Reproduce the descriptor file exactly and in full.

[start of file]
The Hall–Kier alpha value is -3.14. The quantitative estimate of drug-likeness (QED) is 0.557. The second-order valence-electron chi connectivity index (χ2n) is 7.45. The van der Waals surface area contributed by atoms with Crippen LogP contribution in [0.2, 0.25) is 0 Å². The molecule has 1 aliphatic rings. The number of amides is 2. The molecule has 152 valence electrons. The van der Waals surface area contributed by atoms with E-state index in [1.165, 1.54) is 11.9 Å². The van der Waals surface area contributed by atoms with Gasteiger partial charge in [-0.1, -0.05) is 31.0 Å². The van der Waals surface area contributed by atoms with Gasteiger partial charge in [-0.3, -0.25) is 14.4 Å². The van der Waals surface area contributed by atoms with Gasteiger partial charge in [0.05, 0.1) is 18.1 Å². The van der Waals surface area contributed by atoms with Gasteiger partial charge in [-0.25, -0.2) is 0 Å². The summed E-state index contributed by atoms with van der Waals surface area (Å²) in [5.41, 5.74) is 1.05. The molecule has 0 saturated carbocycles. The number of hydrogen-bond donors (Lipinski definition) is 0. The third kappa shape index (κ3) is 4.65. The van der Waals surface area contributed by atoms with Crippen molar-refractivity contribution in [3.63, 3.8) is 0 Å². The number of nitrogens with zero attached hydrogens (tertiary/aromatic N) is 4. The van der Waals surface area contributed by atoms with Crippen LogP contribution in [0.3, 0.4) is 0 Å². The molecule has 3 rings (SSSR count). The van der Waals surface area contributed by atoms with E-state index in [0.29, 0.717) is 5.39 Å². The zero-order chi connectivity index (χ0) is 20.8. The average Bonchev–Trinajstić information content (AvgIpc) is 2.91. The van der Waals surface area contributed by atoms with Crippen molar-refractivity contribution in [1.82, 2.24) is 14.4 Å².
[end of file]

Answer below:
The Hall–Kier alpha value is -3.14. The quantitative estimate of drug-likeness (QED) is 0.557. The second-order valence-electron chi connectivity index (χ2n) is 7.45. The van der Waals surface area contributed by atoms with Crippen LogP contribution in [0.2, 0.25) is 0 Å². The molecule has 1 aliphatic rings. The number of amides is 2. The molecule has 152 valence electrons. The van der Waals surface area contributed by atoms with E-state index in [1.165, 1.54) is 11.9 Å². The van der Waals surface area contributed by atoms with Gasteiger partial charge in [-0.1, -0.05) is 31.0 Å². The van der Waals surface area contributed by atoms with Gasteiger partial charge in [-0.3, -0.25) is 14.4 Å². The van der Waals surface area contributed by atoms with Gasteiger partial charge in [0.05, 0.1) is 18.1 Å². The van der Waals surface area contributed by atoms with Gasteiger partial charge in [-0.25, -0.2) is 0 Å². The summed E-state index contributed by atoms with van der Waals surface area (Å²) in [5.41, 5.74) is 1.05. The molecule has 0 saturated carbocycles. The number of hydrogen-bond donors (Lipinski definition) is 0. The third kappa shape index (κ3) is 4.65. The van der Waals surface area contributed by atoms with Crippen molar-refractivity contribution in [3.63, 3.8) is 0 Å². The number of nitrogens with zero attached hydrogens (tertiary/aromatic N) is 4. The van der Waals surface area contributed by atoms with Crippen LogP contribution in [0.3, 0.4) is 0 Å². The molecule has 3 rings (SSSR count). The van der Waals surface area contributed by atoms with E-state index in [0.29, 0.717) is 5.39 Å². The zero-order chi connectivity index (χ0) is 20.8. The average Bonchev–Trinajstić information content (AvgIpc) is 2.91. The van der Waals surface area contributed by atoms with Crippen molar-refractivity contribution in [1.82, 2.24) is 14.4 Å².